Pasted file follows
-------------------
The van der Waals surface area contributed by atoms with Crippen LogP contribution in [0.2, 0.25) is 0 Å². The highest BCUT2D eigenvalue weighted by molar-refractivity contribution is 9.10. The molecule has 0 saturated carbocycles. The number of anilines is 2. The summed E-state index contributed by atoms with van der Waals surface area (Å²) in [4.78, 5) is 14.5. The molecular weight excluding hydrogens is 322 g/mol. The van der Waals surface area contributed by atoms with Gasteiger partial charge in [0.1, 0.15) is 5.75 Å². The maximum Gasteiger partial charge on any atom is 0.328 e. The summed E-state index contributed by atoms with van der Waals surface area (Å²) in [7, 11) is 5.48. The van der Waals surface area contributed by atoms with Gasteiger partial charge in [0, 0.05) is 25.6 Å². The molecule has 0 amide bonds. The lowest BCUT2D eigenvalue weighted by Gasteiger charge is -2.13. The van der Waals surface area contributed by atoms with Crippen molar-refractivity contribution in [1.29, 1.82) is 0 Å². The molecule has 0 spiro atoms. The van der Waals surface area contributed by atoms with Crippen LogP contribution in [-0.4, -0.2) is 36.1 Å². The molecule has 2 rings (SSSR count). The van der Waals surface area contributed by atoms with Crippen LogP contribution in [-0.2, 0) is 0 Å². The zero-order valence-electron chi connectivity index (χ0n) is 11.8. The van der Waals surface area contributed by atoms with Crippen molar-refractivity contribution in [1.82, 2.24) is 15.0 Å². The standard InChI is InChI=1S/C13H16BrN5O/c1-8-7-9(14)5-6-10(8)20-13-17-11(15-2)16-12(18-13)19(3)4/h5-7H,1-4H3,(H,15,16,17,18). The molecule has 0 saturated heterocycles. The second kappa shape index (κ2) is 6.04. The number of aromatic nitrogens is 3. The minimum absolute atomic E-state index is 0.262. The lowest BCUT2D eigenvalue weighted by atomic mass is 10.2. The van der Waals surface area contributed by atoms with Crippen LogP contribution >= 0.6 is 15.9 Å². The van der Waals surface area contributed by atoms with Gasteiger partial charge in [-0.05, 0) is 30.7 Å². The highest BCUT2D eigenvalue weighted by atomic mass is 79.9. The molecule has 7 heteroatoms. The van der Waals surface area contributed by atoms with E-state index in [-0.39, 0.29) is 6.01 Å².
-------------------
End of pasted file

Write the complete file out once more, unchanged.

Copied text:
The van der Waals surface area contributed by atoms with Crippen LogP contribution in [0.2, 0.25) is 0 Å². The highest BCUT2D eigenvalue weighted by molar-refractivity contribution is 9.10. The molecule has 0 saturated carbocycles. The number of anilines is 2. The summed E-state index contributed by atoms with van der Waals surface area (Å²) in [4.78, 5) is 14.5. The molecular weight excluding hydrogens is 322 g/mol. The van der Waals surface area contributed by atoms with Gasteiger partial charge in [0.1, 0.15) is 5.75 Å². The maximum Gasteiger partial charge on any atom is 0.328 e. The summed E-state index contributed by atoms with van der Waals surface area (Å²) in [7, 11) is 5.48. The van der Waals surface area contributed by atoms with Gasteiger partial charge in [0, 0.05) is 25.6 Å². The molecule has 0 amide bonds. The lowest BCUT2D eigenvalue weighted by Gasteiger charge is -2.13. The van der Waals surface area contributed by atoms with Crippen molar-refractivity contribution in [1.29, 1.82) is 0 Å². The molecule has 0 spiro atoms. The van der Waals surface area contributed by atoms with Crippen LogP contribution in [-0.4, -0.2) is 36.1 Å². The molecule has 2 rings (SSSR count). The van der Waals surface area contributed by atoms with Crippen LogP contribution in [-0.2, 0) is 0 Å². The zero-order valence-electron chi connectivity index (χ0n) is 11.8. The van der Waals surface area contributed by atoms with Crippen molar-refractivity contribution in [1.82, 2.24) is 15.0 Å². The standard InChI is InChI=1S/C13H16BrN5O/c1-8-7-9(14)5-6-10(8)20-13-17-11(15-2)16-12(18-13)19(3)4/h5-7H,1-4H3,(H,15,16,17,18). The molecule has 0 saturated heterocycles. The second kappa shape index (κ2) is 6.04. The number of aromatic nitrogens is 3. The minimum absolute atomic E-state index is 0.262. The lowest BCUT2D eigenvalue weighted by atomic mass is 10.2. The van der Waals surface area contributed by atoms with Crippen LogP contribution >= 0.6 is 15.9 Å². The van der Waals surface area contributed by atoms with Gasteiger partial charge in [-0.05, 0) is 30.7 Å². The highest BCUT2D eigenvalue weighted by atomic mass is 79.9. The molecule has 7 heteroatoms. The van der Waals surface area contributed by atoms with E-state index in [-0.39, 0.29) is 6.01 Å².